In planning and performing our audit, we examined how effectively the DEA recruits, trains, and retains its intelligence analysts, and the quality, usefulness, and effectiveness of the DEA’s intelligence products. We considered management’s controls, decisions, policy, directives, and feedback from users of DEA reports for the purposes of determining our auditing procedures. The evaluation of internal controls was not made for the purpose of providing assurance on the DEA’s internal control structure as a whole.
Reportable conditions involve matters coming to our attention relating to significant deficiencies in the design or operation of the internal control structure that, in our judgment, could adversely affect the DEA’s ability to recruit, train, and retain intelligence analysts and to produce quality, useful, and effective intelligence reports. As discussed in the Findings and Recommendations section of our report, we found issues relating to the DEA’s weaknesses in the monitoring of intelligence analysts’ security clearances and the procedures for sharing DEA cables with other federal agencies.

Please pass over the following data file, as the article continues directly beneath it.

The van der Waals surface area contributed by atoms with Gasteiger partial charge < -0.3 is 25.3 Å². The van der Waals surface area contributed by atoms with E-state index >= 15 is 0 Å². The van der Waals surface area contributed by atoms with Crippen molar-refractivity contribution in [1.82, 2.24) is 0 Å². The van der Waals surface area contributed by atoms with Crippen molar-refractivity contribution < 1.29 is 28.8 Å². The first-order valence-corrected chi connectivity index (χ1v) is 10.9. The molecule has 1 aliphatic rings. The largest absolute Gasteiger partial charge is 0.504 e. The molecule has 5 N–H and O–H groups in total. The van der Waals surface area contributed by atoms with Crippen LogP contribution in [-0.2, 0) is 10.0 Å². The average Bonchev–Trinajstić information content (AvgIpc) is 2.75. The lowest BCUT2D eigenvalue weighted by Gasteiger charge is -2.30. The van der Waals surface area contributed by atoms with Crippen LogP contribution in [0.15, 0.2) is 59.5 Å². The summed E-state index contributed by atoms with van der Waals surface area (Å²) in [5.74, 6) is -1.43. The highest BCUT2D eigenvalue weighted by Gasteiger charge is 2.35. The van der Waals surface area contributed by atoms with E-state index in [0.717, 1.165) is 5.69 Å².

Because we are not expressing an opinion on the DEA’s internal control structure as a whole, this statement is intended solely for the information and use of the DEA. This restriction is not intended to limit the distribution of this report, which is a matter of public record.